Review of "The Man Who Moved a Mountain" by Richard C. Davids

The Man Who Moved a Mountain by Richard C. Davids, Philadelphia: Fortress Press, 1970, 253 pp.
The Man Who Moved a Mountain is the story of Bob Childress, an over-the-top Bill Brasky-like figure who—with a heart for his Virginia mountain people and a love the Bible—swore off alcohol and decided to become a minister. At the age of thirty and relatively uneducated, Childress had a long path set out before him. Not only did he need to finish high school, college, and seminary, he had not yet even been baptized! Through the work of a Presbyterian minister, Roy Smith, Childress found his denominational home, was baptized along with his (second) wife and children, and began his studies. Reading at night and attending school in the day, he quickly passed through high school and was accepted at Davidson College.
With only one year of high school and one year of college Childress with his wife and five children and without any money sought entrance to Richmond Virginia’s Union Theological Seminary. When they would not relax their standards to admit him, he borrowed money from his brother, rented a house nearby, and got special permission to sit in on classes.
Finally the mountain-accented Childress caught a break when first a cash donation came his way from a church lady and then, after making “a high record in every class” the Seminary gave him a scholarship as well as housing on campus.
After graduating from seminary Childress heads back to the mountains, to Buffalo Mountain, perhaps the most shoot-em-up place around. Slowly gaining the confidence of the people there Childress’ mission grew to establishing schools, starting a sawmill, and eventually building churches.
Though the book was certainly interesting from a historical perspective and comical at times, it was on page 79 that I suddenly realized that it was too hagiographic for my tastes. There it is noted that Childress admired the (socialist) President Woodrow Wilson. It was not so much that the book maximizes Childress, but that there is a real paucity of the Biblical religion in it.  Much like the stories of Peter Marshall or Bill Hill, this book evidences a doctrinally weaker side of the Presbyterian church. This is evidenced in, for example, Childress’ use of the un-Presbyterian practice of altar calls, and an over-reaction to Hardshell Baptist views in his denying the foreordination of all things (p. 113). Childress’ work seemed to be more focused on the social gospel than the actual gospel. A major goal was starting schools in the mountains. Another was the reduction of violence, particularly drinking and gunfighting. Yet another, building roads and bridges (p. 124, 130). Childress said to one man, “We can work together to make this place a better one to live in.” (p. 102) And, it was noted, “Bob told the people of Buffalo Mountain that they were ignorant, silly fools who needed the grace of God to civilize them.” (p. 120) And again, “Bob knew he couldn’t change the Buffalo overnight. There were too many things to tackle all at the same time. So he preached and talked about killing and drinking and stilling every chance he got, just as he did about roads.” (p. 137)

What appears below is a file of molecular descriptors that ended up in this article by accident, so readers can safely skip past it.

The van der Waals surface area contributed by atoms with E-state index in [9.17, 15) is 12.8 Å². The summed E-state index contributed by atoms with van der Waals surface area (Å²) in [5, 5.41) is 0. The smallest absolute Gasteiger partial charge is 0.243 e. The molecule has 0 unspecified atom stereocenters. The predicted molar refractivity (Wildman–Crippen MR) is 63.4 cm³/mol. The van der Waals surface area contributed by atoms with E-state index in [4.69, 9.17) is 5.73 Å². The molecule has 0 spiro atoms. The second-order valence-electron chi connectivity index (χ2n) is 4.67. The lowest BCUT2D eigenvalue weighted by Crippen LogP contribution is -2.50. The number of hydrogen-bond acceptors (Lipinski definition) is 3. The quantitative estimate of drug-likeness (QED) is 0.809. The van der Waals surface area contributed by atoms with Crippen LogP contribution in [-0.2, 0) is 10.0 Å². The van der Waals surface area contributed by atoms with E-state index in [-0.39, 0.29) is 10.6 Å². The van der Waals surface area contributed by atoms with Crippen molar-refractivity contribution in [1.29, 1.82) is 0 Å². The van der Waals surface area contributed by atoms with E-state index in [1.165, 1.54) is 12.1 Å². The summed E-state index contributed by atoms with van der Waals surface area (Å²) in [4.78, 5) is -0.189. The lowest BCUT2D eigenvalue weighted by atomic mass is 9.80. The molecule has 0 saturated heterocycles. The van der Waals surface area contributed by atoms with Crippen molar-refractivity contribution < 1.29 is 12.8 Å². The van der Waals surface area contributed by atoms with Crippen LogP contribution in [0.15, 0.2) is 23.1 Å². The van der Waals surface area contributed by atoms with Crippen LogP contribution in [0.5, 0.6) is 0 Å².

One might come away from reading this book thinking that the Gospel was such civilizing itself. If Childress was in fact also interested in preaching the genuine Gospel then perhaps it is the author Davids who overlooked that in favor of telling a story of one man’s grandeur, not God’s.